In extreme cases---where degreasing is ineffective---one has to evaluate how best to clean a given engine. The best option may be to remove the engine from the car---this being required in order to gain necessary access to otherwise inaccessible areas. Compared to using a degreasing agent, more aggressive options are pressure cleaning, dry ice blasting, and media blasting to name a few. Each has advantages and disadvantages according to a given engine's situation. Optimal results are achieved by skinning an engine via media blasting. Skinning refers to cleansing a metal surface down to genuinely bare metal. Typically this is done with walnut shell particles blasted through a control nozzle under high pressure. Expert care is required where preparing, blasting and post cleansing is concerned.


Where the cause of thermal performance decline is not attended---continued oil leaks being the primary cause---engine cleaning on some routine basis is called for in order to continually preserve thermal performance.

Given the variety of covers, gaskets, hoses, clamps and oil related passages an air cooled Porsche engine has, it's impossible to offer advice concerning where oil may be leaking from in one engine compared to another---each engine can leak oil differently and to different degrees. The objective in regard to optimal thermal performance preservation is to minimize if not halt all oil leakage... and do so with the intent of keeping an engine as oil tight as possible for as long as possible.

Prior to proceeding with any cleaning of an engine where oil containment is an issue to be dealt with, it's of value to inspect the oil-grimed engine before cleaning... the goal being to ascertain any and all areas of particular interest---discerning where the oil's appearing most and where it's not. This intel serves not as a definitive conclusion about an engine's oil leak status, rather, it provides reference that highlights areas of special interest.

Some oil leaks can be attended without having to remove the engine from the car. Others simply cannot. To what extent an engine is to be resealed is always a decision affected by other attention an engine may require.

A perfectly sealed engine is possible, however, due to repeated expansion and contraction and the wearing of seals and gaskets from heat... an air cooled Porsche engine will eventually begin to weep oil at some point in time from somewhere.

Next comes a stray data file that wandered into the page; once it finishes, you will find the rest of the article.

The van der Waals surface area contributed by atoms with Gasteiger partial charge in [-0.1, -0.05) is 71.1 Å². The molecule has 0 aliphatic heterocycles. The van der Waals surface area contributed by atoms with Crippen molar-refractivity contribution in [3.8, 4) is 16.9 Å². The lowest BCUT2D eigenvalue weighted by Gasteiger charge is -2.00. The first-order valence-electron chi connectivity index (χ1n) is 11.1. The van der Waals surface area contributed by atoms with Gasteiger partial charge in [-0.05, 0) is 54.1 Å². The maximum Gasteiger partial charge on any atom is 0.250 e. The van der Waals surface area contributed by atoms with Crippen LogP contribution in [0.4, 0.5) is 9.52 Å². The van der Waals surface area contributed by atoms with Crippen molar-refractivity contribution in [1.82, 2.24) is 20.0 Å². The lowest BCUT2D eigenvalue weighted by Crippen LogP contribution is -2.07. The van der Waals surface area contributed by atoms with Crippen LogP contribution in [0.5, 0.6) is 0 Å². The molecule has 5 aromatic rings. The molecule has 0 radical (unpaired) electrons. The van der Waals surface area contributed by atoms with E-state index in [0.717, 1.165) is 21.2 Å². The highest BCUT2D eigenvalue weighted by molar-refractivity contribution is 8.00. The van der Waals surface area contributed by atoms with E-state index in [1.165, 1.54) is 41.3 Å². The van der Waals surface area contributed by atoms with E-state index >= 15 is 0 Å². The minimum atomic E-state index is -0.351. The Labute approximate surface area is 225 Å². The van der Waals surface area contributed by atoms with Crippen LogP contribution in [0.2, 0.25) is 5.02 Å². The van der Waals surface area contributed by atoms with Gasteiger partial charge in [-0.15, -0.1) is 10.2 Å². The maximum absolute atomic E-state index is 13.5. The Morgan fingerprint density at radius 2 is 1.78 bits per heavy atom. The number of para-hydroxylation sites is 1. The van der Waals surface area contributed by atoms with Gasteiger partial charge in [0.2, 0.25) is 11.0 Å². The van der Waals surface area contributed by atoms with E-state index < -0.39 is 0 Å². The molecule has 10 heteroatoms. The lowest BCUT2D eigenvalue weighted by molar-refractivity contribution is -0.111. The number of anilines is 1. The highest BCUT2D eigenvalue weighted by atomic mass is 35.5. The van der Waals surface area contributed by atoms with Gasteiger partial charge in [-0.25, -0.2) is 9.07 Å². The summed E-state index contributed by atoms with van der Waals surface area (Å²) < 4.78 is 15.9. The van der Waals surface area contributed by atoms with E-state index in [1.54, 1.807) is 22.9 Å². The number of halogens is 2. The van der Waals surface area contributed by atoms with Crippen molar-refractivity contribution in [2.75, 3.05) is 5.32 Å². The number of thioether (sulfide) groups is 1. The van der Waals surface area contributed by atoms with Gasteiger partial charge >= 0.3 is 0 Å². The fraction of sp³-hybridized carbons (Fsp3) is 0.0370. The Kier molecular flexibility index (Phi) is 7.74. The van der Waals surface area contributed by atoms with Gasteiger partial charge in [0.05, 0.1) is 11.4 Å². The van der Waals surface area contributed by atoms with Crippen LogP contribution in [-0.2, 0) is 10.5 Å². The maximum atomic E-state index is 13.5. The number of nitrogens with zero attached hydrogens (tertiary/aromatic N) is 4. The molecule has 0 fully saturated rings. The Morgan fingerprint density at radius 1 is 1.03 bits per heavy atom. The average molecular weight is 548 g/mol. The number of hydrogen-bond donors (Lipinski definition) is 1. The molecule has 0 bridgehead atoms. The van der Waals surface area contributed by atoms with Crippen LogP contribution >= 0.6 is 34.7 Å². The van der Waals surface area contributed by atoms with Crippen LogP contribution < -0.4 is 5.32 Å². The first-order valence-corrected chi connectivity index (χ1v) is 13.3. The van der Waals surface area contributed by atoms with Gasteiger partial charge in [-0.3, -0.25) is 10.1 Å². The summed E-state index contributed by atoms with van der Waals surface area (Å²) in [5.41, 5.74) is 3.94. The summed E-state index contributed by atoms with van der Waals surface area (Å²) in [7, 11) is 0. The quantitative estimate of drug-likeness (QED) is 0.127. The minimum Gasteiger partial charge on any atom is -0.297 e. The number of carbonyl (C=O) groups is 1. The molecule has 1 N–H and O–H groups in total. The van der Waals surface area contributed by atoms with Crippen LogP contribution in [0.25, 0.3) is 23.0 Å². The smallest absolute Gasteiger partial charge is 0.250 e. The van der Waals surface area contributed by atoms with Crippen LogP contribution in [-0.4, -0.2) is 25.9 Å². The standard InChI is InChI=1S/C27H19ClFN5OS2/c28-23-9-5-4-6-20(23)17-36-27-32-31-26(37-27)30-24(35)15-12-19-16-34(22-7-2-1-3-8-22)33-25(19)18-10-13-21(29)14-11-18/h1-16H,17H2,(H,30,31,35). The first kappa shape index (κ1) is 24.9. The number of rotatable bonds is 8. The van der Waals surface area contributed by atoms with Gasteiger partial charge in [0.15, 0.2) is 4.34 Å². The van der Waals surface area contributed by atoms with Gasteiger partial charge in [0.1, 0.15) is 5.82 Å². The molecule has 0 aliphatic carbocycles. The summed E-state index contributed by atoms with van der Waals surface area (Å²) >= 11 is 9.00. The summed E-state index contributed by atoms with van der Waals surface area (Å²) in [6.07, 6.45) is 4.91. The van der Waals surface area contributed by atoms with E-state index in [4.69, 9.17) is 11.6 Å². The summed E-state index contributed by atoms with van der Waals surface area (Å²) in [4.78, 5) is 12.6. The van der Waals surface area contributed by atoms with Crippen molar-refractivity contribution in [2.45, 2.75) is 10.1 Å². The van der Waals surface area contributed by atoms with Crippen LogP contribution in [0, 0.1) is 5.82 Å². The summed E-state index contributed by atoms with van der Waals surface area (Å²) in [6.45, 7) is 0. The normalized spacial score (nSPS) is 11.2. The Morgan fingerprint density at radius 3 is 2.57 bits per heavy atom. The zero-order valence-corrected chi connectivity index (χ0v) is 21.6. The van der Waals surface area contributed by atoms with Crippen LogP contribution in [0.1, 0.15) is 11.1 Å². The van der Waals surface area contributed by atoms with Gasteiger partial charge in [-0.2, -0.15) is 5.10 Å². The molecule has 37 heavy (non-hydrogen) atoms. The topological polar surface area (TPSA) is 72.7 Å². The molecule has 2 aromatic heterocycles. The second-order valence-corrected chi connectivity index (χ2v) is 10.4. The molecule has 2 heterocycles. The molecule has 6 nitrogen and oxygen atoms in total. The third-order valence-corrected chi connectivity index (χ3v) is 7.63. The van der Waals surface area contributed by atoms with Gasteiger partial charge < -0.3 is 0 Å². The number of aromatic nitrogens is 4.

Inspecting an engine from above and below on occasion is always a good idea. The more familiar one is with an engine the better equipped one is to care for that engine. Where preservation of thermal performance is concerned, it's better to degrease an engine often and remove minor build-ups as compared to degreasing less frequently and having major build-ups to deal with.


GP AutoWerks offers complete services in the areas of thermal restoration and preservation. It all starts with a complimentary inspection and analysis of your engine's status. With the intel we provide you---there's of course no obligation on your part---we'll gladly provide a budget for whatever you want accomplished. Want some complimentary tips?...give us a call. We'll provide you some important info so you can DIY if that's your preference.

For a look at the scope of our services, you're invited to visit our website: Services


This engine provides good reference for better understanding thermal performance of a Porsche air cooled engine. In this engine's case, when sitting at idle... the engine's temp would---if allowed to---quickly climb into the red zone. Being caught in stop-and-go traffic was annoyingly avoided by the owner at all costs.

The spread of oil here is prolific. On top, evidence suggests the breather and valve covers to be areas of origin. Underneath...oil sump cover, valve covers, return tubes, chain housings, main seals and intermediate cover appear guilty.

Degreasing this engine while it's in the car would be better than doing nothing however, given the condition of gaskets, clamps, hoses, seals, and o-rings... this engine's not a good candidate for degreasing. Were that path taken, it would not be a lasting solution---much like a band aide on an open artery wound. Essentially this engine is leaking too significantly for minor attention. Of major import is the fact that oil has streamed down from above and through this engine's cylinder fins. Where a Porsche engine's thermal performance is concerned, this cylinder status is very concerning. Essentially oil cooks and cakes up between the fins and progressively obstructs air flow. Hence, only by maintaining higher rpm does an engine in this condition cool sufficiently.